Has the Football Association dodged the issue? Has it hidden behind debatable legalities in failing to sanction Malky Mackay and his former sidekick at Cardiff City Iain Moody for the blatantly and offensively racist comments they made in an exchange of messages when they were still in command at the Welsh club?
Was there any significance as has been hinted in the fact that the FA’s controversial decision emerged on a day when concentration was high on the Test Match and the Open Golf Championship? In the words of a ghastly little female apparatchik alluding to the appalling atrocity of the New York Twin Towers, “a good day to bury bad news”?
Talk about the protracted gestation of an element. It has taken all of eleven months for the decision to be made known. Great legal minds seemingly baffled with the question of whether the offensive statements were “sent with a legitimate expectation of privacy and therefore not subject to any disciplinary action. But other legal opinions have been expressed which insist that no law in Britain makes such a distinction between private and public communications.”
As we know both men lost their jobs at Cardiff while Moody resigned from a subsequent appointment at Crystal Palace. Mackay was controversially taken on at Wigan by the owner Dave Whelan who made a clumsy defence of his decision, but he lost that job too as the team foundered.
Certainly the racist content of the two men’s exchanges was repugnant. The misogyny as well. An agent was described as “Fat Phil, nothing like a Jew that sees money slipping through his fingers.” The official of another club was termed “the gay snake and the homo.” Owner Vincent Tan of the Cardiff club itself was derided, as “a Chink.”
It all came to light when the club received authorisation to search Moody’s officers as part of an investigation of the club’s transfer policies.
The FA now feebly says it will be reconsidering the supposed legal barrier, has spoken to both men bout their offences, saying, “Both have acknowledged that such terms are not acceptable,” while Mackay, once a dominating centre half, “has voluntarily undertaken equality and diversity training.” Whatever the hell that is.
But not a squeak from the FA over the recent publication of misogynist remarks in another “private” conversation, which smacked of the louche crudities of the saloon bar. The offender in this case being no less a figure than Richard Scudamore, ruler of the hugely wealthy and powerful Premier League.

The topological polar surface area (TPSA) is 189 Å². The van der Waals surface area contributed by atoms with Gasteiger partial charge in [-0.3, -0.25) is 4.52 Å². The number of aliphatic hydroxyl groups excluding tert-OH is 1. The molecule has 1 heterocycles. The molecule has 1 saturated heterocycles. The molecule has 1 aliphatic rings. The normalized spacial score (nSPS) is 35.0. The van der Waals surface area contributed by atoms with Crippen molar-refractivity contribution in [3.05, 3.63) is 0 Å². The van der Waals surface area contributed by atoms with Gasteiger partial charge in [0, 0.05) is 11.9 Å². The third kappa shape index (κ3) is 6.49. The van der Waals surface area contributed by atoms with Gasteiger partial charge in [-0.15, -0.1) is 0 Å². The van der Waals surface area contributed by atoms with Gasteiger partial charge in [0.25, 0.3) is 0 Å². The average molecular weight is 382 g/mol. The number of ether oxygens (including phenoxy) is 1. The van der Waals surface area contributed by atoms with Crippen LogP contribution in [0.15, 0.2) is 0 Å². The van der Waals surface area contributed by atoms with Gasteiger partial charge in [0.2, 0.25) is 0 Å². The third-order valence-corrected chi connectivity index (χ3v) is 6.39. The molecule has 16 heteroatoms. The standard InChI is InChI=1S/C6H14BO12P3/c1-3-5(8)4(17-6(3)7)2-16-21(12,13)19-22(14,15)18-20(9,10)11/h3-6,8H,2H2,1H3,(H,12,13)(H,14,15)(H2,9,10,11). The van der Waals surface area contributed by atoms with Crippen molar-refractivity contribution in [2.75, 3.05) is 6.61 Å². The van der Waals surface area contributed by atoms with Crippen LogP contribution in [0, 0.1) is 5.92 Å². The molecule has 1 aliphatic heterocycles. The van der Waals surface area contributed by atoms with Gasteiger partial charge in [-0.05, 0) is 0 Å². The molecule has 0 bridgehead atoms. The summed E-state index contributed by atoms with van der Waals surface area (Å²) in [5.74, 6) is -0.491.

His remarks were publicised by a female employee who had lost her job but kept them in the course of her duties. Revenge is sweet.
And what of the David Elleray affair which has been allowed over a period of many months to lie unchallenged and uncensored? Astonishingly, for an ex-referee and now a senior official who was a housemaster at no less a school than Winston Churchill’s Harrow, Elleray crudely greeted, at an official occasion, a colleague from a foreign background remarking on the colour of his skin.
As a referee, Elleray was hardly a shining example. Not least when he took charge of an FA Cup semi-final and denied the underdogs Chesterfield then of the Third Division a perfectly good goal which eventually cost them defeat by Middlesbrough who went on to Wembley. He was also author of a lamentable, self-preening autobiography which was savagely reviewed.
The FA meanwhile now say that they will examine their rulebook which in the quite recent past has proved a pretty malleable affair. I am thinking particularly of the case of John Terry, accused in the Horseferry Road Magistrates court of racially abusing Anton Ferdinand of QPR when playing there for Chelsea.
Terry admitted the racist abuse; but insisted it was not directed at Anton Ferdinand himself and was duly however controversially acquitted. Which wasn’t good enough for the FA who had only quite recently changed their so-called rulebook.
Whereas in the past it was laid down that no decision by a court could be challenged, now it was legitimate to ignore it. This was done and Terry was duly fined and suspended from an England team that desperately needed him and to which he has refused to return.
But David Bernstein, then an unimpressive Chairman of the FA – one meaningless defiance of Sepp Blatter was hardly heroic – had already deprived Terry of the England captaincy before his case had even come to court.
As for Blatter, he just won’t get up and go. He still insists in staying on till March and now means to bring in a meaning series of so-called reforms which given his own imprimatur can never be taken seriously.
There is still rumour that Michel Platini may succeed him. After his support of Qatar? Would you rather be shot or hanged?
As long as every nation has a vote it is hard to see how anything at FIFA can usefully change. Besides once again we must remember that the ineffable Joao Havelange stayed in presidential power for twenty-four corrupt years.
Now we have the fiasco of a World Cup draw in Russia; probably as guilty as Qatar of buying a World Cup. And still the subject of racist incidents at their stadia.